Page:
Nearly 100 sites across Iowa are participating in the Pancake Breakfast for Imagine No Malaria. Iowa United Methodist congregations are inviting the community to “Have a bite to eat. Stop a bite that kills.”
“We have a wide variety of churches coming together,” Rev. Katie Dawson, Iowa’s Imagine No Malaria coordinator, said. “Some of our churches are doing suppers instead of breakfasts. One church is even doing a ‘no pancake’ supper – they’re serving sandwiches instead.”
“There’s a church that’s doing a pancake and ‘whole hog’ dinner,” she said. “People are being really creative with the possibilities.”
“The biggest breakfast we have is the Des Moines metro area breakfast. There are, at last count, fourteen churches involved.” It will be at the Ankeny campus of the Des Moines Area Community College. “There’s also a group of six or seven churches in southwest Iowa that are joining together. There are quite a few cities where there will be joint breakfasts with several United Methodist Churches and with churches of other denominations.”
“People are grabbing onto this notion that having a meal, inviting their neighbors to come, and help with this really good cause…It’s exciting to see!” Rev. Dawson noted.
“When we started out with the breakfast idea,” she remembered, “I thought we’d have twenty-five breakfasts. Things have really caught on. People are seeing what other churches are doing and they think, ‘we can do that.’” Within the last week many more congregations are “catching the vision” and organizing breakfasts.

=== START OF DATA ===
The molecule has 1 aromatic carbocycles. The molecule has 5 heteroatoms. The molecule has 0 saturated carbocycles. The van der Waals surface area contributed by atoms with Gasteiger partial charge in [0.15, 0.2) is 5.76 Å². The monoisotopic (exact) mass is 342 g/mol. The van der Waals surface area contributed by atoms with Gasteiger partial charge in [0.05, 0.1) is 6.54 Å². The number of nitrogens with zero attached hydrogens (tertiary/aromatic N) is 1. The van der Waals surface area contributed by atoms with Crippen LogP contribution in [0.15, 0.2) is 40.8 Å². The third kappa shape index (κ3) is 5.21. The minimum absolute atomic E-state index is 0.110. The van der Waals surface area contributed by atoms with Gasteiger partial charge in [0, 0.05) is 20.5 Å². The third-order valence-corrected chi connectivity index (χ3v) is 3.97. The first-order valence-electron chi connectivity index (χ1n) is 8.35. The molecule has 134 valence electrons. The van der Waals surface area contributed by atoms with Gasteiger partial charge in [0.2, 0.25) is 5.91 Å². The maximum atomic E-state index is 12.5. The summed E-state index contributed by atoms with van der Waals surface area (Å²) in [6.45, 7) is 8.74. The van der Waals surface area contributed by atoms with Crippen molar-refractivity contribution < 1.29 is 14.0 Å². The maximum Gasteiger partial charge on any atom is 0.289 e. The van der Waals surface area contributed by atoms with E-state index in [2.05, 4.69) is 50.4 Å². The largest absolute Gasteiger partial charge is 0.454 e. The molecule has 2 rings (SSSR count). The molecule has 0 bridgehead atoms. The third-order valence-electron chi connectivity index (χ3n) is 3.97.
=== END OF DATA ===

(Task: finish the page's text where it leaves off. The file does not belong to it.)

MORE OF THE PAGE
Thinking about the progress, in Iowa, of the effort to help eradicate Malaria, “A lot of churches are really looking forward to the Annual Conference session, wanting to celebrate how far we’ve come. A lot of people are really surprised at the impact that we’ve made so far.”
The Iowa Conference has a goal of raising $2 million by the June 2014 Annual Conference session. “As of the last report we’ve raised $543,000. We’ve saved over 54,000 lives so far,” Rev. Dawson reported. “While the dollars raised are important, it’s really the lives that we’ve saved that means the most.”